Original languageEnglish (US)
JournalPediatrics
Volume127
Issue number5
DOIs
StatePublished - May 2011

Fingerprint

Seizures
History
Physical Examination
Hospital Emergency Service
Decision Support Techniques
Tertiary Healthcare
Neuroimaging
Cohort Studies
Fever
Prospective Studies
Guidelines
Wounds and Injuries

Keywords

  • Agreement
  • Observer variation
  • Physical examination
  • Reproducibility of results
  • Seizure

ASJC Scopus subject areas

  • Pediatrics, Perinatology, and Child Health

Cite this

Interobserver agreement in the assessment of clinical findings in children with first unprovoked seizures. / Dayan, Peter S.; Lillis, Kathleen; Bennett, Jonathan; Conners, Gregory; Bailey, Pam; Callahan, James; Akman, Cidgem; Feldstein, Neil; Hauser, W. Allen; Kuppermann, Nathan.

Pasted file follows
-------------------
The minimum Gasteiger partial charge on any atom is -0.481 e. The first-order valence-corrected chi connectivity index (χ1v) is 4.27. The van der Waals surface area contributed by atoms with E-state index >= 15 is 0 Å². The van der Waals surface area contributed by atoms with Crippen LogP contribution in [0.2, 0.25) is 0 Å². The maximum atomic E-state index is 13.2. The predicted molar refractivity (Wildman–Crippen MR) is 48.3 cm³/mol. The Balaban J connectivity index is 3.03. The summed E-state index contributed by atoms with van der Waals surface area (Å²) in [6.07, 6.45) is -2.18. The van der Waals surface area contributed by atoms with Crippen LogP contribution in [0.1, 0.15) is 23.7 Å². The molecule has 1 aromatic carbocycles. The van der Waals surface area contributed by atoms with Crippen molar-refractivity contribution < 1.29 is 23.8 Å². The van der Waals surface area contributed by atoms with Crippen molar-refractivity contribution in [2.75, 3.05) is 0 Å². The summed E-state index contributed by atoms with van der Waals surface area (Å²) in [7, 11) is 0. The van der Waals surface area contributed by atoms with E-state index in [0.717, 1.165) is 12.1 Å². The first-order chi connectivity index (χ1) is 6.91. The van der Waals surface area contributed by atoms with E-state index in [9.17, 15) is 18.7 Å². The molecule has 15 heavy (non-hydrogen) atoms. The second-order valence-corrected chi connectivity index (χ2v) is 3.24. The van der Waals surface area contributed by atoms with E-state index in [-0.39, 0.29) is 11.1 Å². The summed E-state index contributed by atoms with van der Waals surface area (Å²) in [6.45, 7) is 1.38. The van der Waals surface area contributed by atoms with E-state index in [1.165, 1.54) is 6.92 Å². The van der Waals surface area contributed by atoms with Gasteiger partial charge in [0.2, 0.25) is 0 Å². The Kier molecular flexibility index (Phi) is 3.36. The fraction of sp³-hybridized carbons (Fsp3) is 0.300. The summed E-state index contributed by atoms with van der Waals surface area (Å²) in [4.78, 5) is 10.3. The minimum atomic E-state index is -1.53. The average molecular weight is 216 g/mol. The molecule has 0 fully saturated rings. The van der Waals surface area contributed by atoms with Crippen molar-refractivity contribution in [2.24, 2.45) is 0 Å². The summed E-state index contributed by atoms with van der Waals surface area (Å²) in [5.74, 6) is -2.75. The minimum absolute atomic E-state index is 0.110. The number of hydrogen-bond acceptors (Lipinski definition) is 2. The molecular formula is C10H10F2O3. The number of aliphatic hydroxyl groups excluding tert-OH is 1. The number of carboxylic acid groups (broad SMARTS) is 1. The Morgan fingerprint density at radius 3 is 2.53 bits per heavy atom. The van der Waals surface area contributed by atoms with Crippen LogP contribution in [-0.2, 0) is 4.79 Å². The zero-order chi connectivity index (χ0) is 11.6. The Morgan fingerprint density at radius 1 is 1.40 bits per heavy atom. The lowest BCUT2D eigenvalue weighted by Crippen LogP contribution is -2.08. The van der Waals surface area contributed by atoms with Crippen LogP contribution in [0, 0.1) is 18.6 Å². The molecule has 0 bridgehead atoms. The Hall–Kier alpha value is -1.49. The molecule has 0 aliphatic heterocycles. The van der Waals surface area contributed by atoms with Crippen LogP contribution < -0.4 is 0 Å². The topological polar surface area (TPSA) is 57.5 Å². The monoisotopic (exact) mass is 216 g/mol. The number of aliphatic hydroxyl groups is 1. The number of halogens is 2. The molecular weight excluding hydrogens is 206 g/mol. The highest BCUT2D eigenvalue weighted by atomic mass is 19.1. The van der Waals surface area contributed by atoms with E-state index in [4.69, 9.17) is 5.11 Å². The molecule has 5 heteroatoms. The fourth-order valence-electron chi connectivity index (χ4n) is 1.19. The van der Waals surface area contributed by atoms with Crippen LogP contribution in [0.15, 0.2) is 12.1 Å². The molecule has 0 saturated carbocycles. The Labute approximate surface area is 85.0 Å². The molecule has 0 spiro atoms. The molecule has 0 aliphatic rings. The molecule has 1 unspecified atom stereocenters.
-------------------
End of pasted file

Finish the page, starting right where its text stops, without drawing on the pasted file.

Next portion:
In: Pediatrics, Vol. 127, No. 5, 05.2011.

Research output: Contribution to journalArticle

Dayan, PS, Lillis, K, Bennett, J, Conners, G, Bailey, P, Callahan, J, Akman, C, Feldstein, N, Hauser, WA & Kuppermann, N 2011, 'Interobserver agreement in the assessment of clinical findings in children with first unprovoked seizures', Pediatrics, vol. 127, no. 5. https://doi.org/10.1542/peds.2010-1752
Dayan, Peter S. ; Lillis, Kathleen ; Bennett, Jonathan ; Conners, Gregory ; Bailey, Pam ; Callahan, James ; Akman, Cidgem ; Feldstein, Neil ; Hauser, W. Allen ; Kuppermann, Nathan. / Interobserver agreement in the assessment of clinical findings in children with first unprovoked seizures. In: Pediatrics. 2011 ; Vol. 127, No. 5.